Since 2014 the Modi government has cancelled the licence of 15,000 foreign NGOs
NGOs complain about the crackdown on their work. NGOs are needed in India for children's education, support for the sick and help for the poor. For John Dayal, the Hindu nationalist party is against Western governments when they “raise questions about the treatment of Christians, Muslims and Dalits."
New Delhi (AsiaNews) – Since it came to power five years ago, the Indian government of Prime Minister Narendra Modi has cancelled the license of 15,000 foreign NGOs working for the poor, the marginalised, street children and the sick.
"Every Indian government, but especially the current one led by the Hindu nationalist BJP (Bharatiya Janata Party), has been hostile to international organisations and media scrutiny,” said John Dayal, general secretary of the All India Christian Council.
Speaking to AsiaNews, he noted that this anti-NGOs bias stems from the fact that they investigate the “real situation, such as extreme poverty, suicides among farmers, rape, human rights violations and civil liberties, and above all religious freedom."
NGO activities are restricted, their offices repeatedly shut down and their bank accounts frozen, whilst their staff are subject to travel curbs.
Greenpeace India is a case in point. Over the years, it has urged the government to address hazardous air quality in the country’s cities, but this month it announced that it was forced to close two regional offices and sharply reduce its staff after its Bengaluru (Bangalore) offices were raided and its bank accounts frozen.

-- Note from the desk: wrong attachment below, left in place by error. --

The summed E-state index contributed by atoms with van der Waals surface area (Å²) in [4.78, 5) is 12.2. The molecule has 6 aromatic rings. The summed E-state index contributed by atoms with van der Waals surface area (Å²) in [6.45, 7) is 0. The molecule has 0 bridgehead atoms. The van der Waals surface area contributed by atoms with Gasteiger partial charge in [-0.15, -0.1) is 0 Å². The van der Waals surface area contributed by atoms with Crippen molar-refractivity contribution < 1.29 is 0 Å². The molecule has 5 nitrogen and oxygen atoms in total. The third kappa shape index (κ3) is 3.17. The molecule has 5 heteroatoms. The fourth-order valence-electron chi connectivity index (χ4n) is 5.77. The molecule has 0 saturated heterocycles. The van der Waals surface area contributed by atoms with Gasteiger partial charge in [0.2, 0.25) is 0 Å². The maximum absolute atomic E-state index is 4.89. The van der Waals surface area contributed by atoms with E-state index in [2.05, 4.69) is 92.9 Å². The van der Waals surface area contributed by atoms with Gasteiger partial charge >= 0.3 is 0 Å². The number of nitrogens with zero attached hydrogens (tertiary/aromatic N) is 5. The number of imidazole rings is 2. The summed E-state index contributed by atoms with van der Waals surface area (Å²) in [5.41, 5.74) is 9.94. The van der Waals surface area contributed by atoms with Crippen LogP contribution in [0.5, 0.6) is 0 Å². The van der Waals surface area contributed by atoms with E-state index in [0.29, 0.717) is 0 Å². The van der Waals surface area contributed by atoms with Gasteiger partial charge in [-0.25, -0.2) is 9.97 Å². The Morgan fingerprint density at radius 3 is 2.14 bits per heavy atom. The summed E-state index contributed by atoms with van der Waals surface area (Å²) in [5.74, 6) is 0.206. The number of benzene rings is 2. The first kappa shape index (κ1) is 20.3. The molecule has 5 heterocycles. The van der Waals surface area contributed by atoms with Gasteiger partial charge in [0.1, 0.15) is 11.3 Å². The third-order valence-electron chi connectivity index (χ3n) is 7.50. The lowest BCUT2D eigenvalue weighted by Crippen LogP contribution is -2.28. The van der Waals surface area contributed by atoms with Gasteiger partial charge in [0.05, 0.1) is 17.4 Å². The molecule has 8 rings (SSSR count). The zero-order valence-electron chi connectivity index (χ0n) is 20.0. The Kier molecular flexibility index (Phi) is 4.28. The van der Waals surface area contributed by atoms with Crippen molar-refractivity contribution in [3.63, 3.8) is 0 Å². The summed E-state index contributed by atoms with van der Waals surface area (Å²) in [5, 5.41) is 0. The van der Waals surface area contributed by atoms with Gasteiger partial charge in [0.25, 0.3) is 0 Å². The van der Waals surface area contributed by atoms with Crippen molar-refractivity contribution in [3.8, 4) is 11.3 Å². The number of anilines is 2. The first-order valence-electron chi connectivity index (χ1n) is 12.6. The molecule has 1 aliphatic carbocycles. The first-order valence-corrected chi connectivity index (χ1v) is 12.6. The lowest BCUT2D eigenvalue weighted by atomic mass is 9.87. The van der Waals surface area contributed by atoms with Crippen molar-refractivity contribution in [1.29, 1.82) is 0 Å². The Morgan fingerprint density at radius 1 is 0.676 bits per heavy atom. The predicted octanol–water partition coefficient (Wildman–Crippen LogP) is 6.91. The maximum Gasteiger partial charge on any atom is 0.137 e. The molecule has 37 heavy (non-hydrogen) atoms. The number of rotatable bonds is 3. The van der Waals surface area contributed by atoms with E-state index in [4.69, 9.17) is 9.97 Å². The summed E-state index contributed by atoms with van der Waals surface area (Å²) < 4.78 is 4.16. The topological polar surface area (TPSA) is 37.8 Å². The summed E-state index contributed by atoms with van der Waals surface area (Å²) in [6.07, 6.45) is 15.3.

One of way for the authorities to curtail the work of foreign NGOs is to accuse them of avoiding tax controls on foreign funding under the Foreign Contribution Regulation Act.
This is what happened to US-based Compassion International, forced to shut down in 2017. With US$ 45 million transfers to local centres each year, it was India’s largest donor and in its 48-year activity it helped some 280,000 children.
Some experts believe that the government no longer views NGOs as a resource for the country’s development. Instead, they are viewed as a threat because they put the spot on abuses of power, corruption and human rights violations.
Dayal agrees. "India does not usually grant a visa to United Nations special envoys to investigate human rights. It is very hostile to them. This is especially true when Western governments raise questions about the treatment of Christians, Muslims and Dalits."
However, by imposing more restrictions, “the lives of millions of beneficiaries who receive aid from the West are at risk. What started as mere suspicion towards groups headquartered in New York or Europe has morphed into full blown paranoia.”
The resulting crackdown on foreign NGOs "weakens the voice of India’s own human rights community, which needs access to domestic and international media to amplify its voice.”
Still, “the truth in the end will come to the fore and the human rights community will find alternative ways to speak out and put the spotlight on what is happening.”